Comesa to solicit UN on WHO tobacco ban

The Common Market for Eastern and Southern African (Comesa) is against the World Health Organisation’s actions to prohibit particular ingredients that are used in manufacturing blended tobacco.

World Health Organisation

These ingredients are produced in specially designed laboratories ranging from sugars, sweeteners and such flavors as vanillin and menthol that are used to improve the palatability of tobacco products.

For example Burnley is a popular tobacco type in British American Tobacco markets, which is the most grown tobacco type in the Comesa region, mainly in eastern and southern African countries of Malawi, Mozambique, Tanzania, Uganda and Zimbabwe and which requires blending procedure.

The majority of scientists state that smoke from burley tobacco has an unpleasant taste during curing, requiring use of such ingredients as menthol, glucose and ginger or blending it with other types to soften its harsh taste.

A prohibit on the production of blending compounds would mean a loss of market for Comesa grown tobacco, and a significant loss for farmers.

At the recently conducted summit of Comesa in Swaziland, participating countries decided to solicit the UN at the forthcoming UN General Assembly to examine the Millennium Development Goals in New York (MDG).
The economic bloc declared that the WHO and other international agencies try to perpetuate poverty in Africa, bringing health arguments into order to cut down its product – in this case tobacco out from the world market.

It is expected that the bigger economies of bloc as for example Libya, Egypt and Kenya, despite not being the largest manufacturers of tobacco, will try to influence the WHO to change this ban.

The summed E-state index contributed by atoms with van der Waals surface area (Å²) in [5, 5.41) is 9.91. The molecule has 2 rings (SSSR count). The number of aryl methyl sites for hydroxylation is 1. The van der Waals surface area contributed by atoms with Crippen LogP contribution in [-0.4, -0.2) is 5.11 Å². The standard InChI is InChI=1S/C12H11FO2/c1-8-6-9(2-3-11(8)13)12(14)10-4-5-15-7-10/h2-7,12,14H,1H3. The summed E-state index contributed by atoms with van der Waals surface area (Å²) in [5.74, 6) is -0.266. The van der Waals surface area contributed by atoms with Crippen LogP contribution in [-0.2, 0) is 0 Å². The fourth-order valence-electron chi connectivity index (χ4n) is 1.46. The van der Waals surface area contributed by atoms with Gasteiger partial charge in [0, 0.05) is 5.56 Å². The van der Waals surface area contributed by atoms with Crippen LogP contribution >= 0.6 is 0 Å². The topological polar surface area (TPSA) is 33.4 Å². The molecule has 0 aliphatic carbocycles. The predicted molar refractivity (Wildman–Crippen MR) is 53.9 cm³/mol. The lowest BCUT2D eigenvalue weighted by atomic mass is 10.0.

The WHO’s Framework Convention on Tobacco Control (FCTC) proposed to implement a ban on laboratory-produced tobacco ingredients, according to the guidelines 9 and 10.

For the majority of Comesa members who are fighting to get rid of poverty through agriculture, adopting the WHO guidelines would mean a big loss for many tobacco growers who haven’t another alternative, and consequently a deterioration of national economies.

Poverty reduction is the main task of MDGs and no continent is more affected by poverty than Africa.

“I think that it is a very thrilling situation for many countries, considering the fact that 19 Comesa countries have united to oppose the WHO decision,” stated Francois van der Merwe, chairman of the African chapter of the International Tobacco Growers Association.

The big problem in this situation is that WHO officials in Geneva don’t understand how important the tobacco industry is to many African countries and what unpleasant consequences this ban will have for many of these countries.

For example in Malawi, 70 % of the population gains on its livelihood from the tobacco industry, with 700,000 farmers occupying with tobacco cultivation.

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